Burma says no need for foreign aid distribution

Burma will accept foreign aid but distribute relief itself, an official newspaper said on Friday, after a disaster rescue team from Qatar that arrived in Rangoon on an aid flight was turned back.

“Myanmar [Burma] is not in a position to receive rescue and information teams from foreign countries at the moment,” the government-run Myanma Ahlin newspaper said in a report on the aid operation slowly building up for survivors of Cyclone Nargis.

“But at present Myanmar is giving priority to receiving relief aid and distributing them to the storm-hit regions with its own resources,” the newspaper said.

The Qatar plane was one of 12 international relief flights that landed in the former capital on Thursday, it said.

Outside frustration is mounting at delays by the generals in giving visas to aid workers and landing rights for flights, including those from the United States military, which has supply planes on standby in neighbouring Thailand.

Survivors of last Saturday’s cyclone have largely been fending for themselves in the swampy delta.

“They are gone. They are gone,” U Thein, who lost her eight-year-old son and three-month-old daughter in the cyclone, whispered in her village near hard-hit Labutta town in the delta.

Around her, in hushed tones, villagers say more than 100 of their friends and relatives were killed in Saturday’s carnage. The sea surge and 190km/h winds ripped the tiny village apart, tearing down coconut groves and ripping the roofs off buildings, including the local primary school.

Scores of trees block pathways or balance precariously on top of the few buildings left standing.

Besides the cawing of crows and gentle weeping of the destitute, the only sound is the hammering of nails as villagers desperately try to rebuild their homes in the malaria-infested swamplands.

No soldiers or government agencies have turned up to help.

“We have to get shelter.
We have to get shelter,” said San Myint. She and her brother have been sawing and hammering since dawn to repair their shattered home. “The mosquitoes are eating us at night,” she says. “But we were lucky. We survived.”

The official death toll still stands at nearly 23 000, although experts fear it could be as high as 100 000.

Patriotic referendum

Burma’s junta urged citizens on Friday to do their patriotic duty and vote for an army-drafted Constitution in a televised message that made mo mention of the estimated 1,5-million people clinging to survival a week after the cyclone.

The junta is holding a referendum on the Constitution on Saturday in all but the worst-affected parts of the country. Its opponents have suggested the delays in allowing in aid workers are because it does not want an influx of foreigners before the vote.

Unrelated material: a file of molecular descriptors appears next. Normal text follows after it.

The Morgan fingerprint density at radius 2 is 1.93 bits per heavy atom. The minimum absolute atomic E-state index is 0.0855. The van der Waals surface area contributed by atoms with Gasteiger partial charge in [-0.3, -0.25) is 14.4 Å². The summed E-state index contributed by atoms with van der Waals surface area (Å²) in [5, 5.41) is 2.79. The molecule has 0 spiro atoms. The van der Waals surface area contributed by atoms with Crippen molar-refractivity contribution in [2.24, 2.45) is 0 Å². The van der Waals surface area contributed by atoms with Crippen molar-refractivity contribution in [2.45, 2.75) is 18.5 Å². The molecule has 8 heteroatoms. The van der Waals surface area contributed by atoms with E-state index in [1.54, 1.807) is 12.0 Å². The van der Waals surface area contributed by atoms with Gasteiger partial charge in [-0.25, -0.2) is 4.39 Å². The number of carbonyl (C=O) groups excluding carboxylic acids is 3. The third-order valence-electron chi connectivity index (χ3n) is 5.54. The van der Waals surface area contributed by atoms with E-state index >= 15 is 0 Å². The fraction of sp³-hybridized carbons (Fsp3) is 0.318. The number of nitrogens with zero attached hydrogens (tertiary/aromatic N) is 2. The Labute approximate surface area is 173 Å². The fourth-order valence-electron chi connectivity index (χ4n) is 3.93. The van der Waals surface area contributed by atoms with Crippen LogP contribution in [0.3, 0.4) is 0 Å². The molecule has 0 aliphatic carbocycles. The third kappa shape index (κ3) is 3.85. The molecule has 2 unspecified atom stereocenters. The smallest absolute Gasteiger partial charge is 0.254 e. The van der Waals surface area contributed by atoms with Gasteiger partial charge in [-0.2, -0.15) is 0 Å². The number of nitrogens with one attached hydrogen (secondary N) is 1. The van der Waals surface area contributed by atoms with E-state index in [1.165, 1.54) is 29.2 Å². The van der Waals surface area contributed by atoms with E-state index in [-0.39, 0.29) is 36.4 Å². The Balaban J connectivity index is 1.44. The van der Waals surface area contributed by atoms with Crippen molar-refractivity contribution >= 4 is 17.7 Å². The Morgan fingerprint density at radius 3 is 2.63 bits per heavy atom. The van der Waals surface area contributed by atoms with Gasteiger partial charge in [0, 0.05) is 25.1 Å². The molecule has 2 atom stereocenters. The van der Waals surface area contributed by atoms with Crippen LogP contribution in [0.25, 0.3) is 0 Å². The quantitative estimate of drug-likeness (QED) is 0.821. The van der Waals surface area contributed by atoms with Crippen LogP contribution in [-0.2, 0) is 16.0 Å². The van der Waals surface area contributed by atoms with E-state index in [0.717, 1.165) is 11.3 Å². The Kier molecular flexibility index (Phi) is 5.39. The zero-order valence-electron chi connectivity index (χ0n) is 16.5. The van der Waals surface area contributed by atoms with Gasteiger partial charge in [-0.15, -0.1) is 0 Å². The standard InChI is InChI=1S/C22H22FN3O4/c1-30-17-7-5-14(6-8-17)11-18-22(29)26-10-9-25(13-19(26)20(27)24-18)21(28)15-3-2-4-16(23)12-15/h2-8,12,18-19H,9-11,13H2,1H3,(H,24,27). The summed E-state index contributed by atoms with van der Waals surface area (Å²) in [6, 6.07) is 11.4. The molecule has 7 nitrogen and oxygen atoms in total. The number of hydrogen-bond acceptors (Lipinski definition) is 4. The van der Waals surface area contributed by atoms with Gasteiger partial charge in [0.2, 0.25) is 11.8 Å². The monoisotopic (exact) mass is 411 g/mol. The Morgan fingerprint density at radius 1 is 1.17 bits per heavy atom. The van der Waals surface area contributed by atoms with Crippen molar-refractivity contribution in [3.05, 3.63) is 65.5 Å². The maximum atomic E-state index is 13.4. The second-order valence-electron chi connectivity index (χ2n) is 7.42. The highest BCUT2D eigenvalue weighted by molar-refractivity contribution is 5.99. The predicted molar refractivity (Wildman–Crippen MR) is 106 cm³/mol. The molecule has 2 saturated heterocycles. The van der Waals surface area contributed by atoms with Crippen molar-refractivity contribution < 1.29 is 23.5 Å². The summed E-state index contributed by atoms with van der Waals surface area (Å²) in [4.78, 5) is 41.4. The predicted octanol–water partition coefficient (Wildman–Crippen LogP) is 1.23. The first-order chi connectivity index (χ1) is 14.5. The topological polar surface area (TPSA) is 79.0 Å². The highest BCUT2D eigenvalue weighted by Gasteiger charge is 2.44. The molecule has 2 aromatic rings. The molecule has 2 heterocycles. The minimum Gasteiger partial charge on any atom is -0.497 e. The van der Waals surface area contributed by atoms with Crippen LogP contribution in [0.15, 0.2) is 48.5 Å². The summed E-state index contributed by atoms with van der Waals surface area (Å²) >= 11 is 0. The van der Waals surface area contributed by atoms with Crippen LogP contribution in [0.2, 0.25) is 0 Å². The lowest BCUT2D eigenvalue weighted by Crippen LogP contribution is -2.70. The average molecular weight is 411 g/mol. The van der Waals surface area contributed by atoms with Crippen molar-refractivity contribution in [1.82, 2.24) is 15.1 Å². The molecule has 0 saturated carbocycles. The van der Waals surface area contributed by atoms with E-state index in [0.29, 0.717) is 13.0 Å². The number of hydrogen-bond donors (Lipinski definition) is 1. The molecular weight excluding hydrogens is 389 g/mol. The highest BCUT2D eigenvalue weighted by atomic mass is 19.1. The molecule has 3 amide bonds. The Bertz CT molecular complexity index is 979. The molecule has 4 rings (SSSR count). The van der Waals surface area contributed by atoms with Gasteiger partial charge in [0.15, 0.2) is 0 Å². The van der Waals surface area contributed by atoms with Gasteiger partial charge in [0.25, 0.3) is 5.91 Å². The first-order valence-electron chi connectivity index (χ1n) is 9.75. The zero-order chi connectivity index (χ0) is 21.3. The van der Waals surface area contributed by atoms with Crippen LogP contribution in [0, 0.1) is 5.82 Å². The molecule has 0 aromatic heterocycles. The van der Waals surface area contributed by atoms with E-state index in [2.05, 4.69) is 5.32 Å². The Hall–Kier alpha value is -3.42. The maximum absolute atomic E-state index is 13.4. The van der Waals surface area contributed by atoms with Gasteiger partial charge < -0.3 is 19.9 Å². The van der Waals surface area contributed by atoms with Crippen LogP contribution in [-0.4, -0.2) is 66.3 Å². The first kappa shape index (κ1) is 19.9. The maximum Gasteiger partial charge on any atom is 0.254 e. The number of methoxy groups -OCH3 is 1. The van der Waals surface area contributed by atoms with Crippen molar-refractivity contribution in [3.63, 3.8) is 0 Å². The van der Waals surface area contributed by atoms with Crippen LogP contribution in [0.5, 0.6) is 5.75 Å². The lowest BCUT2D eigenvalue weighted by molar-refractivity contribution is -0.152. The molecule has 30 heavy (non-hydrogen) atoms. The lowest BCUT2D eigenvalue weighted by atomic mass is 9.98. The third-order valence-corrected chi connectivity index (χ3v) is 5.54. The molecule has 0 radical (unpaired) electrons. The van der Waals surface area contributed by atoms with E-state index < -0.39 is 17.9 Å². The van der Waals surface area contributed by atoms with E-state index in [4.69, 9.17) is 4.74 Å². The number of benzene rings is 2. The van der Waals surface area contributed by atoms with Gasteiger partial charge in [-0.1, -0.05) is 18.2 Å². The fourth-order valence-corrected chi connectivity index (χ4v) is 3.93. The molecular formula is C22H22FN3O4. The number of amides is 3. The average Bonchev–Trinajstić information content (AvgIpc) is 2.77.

Thailand’s Prime Minister Samak Sundaravej announced on Friday he would fly to Burma this weekend after British and American envoys urged him to ask the ruling generals to open the door to Western aid.

“I have already contacted them. I will see them on Sunday,” Samak told reporters after meeting British Ambassador Quinton Quayle in Bangkok.

The US Navy said four ships, including the destroyer USS Mustin and the three-vessel Essex Expeditionary Strike Force, were heading for Burma from the Gulf of Thailand after the Essex deployed helicopters to Thailand for aid operations.

The United States, however, was waiting for approval to start shipping in aid on military planes.

“We’re outraged by the slowness of the response of the government of Burma to welcome and accept assistance,” US Ambassador to the United Nations Zalmay Khalilzad told reporters.

UN Secretary General Ban Ki-moon said he was seeking direct talks with the junta’s senior general, Than Shwe, to persuade him to remove obstacles. A UN spokesperson said Ban believed it might be “prudent” for the government to postpone the referendum.

Australian Prime Minister Kevin Rudd said on Friday he wanted South-east Asian nations and China to apply more pressure on Burma. “The Burmese regime is behaving appallingly,” he said. But UN humanitarian affairs chief John Holmes questioned the value of voicing outrage with the junta over the aid delays.

“It’s not clear to me at this stage anyway that bludgeoning them over the head is going to make any difference or make it any better. We have to work with them,” he told US National Public Radio.

While Holmes said the United Nations estimated at least 1,5-million people were “severely affected”, Britain’s UN ambassador, John Sawers, said it may be in the millions.

China, the closest thing Burma has to an ally, urged patience in dealing with the junta.

“[The international community] should take Myanmar’s willingness and ability to receive [the aid] into full account, and have patient and close communication with Myanmar,” Foreign Ministry spokesperson Qin Gang told reporters. - Reuters

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